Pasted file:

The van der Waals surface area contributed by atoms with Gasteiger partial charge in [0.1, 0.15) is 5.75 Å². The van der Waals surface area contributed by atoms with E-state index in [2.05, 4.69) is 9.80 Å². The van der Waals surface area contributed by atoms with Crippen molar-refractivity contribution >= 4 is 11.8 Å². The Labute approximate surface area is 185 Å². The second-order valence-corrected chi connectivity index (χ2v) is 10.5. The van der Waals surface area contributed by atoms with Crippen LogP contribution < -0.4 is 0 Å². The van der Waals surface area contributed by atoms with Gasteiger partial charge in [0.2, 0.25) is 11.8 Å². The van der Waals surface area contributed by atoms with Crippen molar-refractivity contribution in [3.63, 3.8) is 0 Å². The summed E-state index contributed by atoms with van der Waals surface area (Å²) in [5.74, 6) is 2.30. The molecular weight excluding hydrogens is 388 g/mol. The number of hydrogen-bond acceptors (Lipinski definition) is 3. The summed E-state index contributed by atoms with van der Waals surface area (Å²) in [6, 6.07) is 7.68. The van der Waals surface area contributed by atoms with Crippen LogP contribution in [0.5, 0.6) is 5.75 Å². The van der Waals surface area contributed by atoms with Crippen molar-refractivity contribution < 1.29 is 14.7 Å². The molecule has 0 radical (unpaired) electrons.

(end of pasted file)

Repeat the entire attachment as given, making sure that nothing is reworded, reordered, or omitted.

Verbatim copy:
The van der Waals surface area contributed by atoms with Gasteiger partial charge in [0.1, 0.15) is 5.75 Å². The van der Waals surface area contributed by atoms with E-state index in [2.05, 4.69) is 9.80 Å². The van der Waals surface area contributed by atoms with Crippen molar-refractivity contribution >= 4 is 11.8 Å². The Labute approximate surface area is 185 Å². The second-order valence-corrected chi connectivity index (χ2v) is 10.5. The van der Waals surface area contributed by atoms with Crippen LogP contribution < -0.4 is 0 Å². The van der Waals surface area contributed by atoms with Gasteiger partial charge in [0.2, 0.25) is 11.8 Å². The van der Waals surface area contributed by atoms with Crippen molar-refractivity contribution in [3.63, 3.8) is 0 Å². The summed E-state index contributed by atoms with van der Waals surface area (Å²) in [5.74, 6) is 2.30. The molecular weight excluding hydrogens is 388 g/mol. The number of hydrogen-bond acceptors (Lipinski definition) is 3. The summed E-state index contributed by atoms with van der Waals surface area (Å²) in [6, 6.07) is 7.68. The van der Waals surface area contributed by atoms with Crippen LogP contribution in [0.5, 0.6) is 5.75 Å². The van der Waals surface area contributed by atoms with Crippen molar-refractivity contribution < 1.29 is 14.7 Å². The molecule has 0 radical (unpaired) electrons.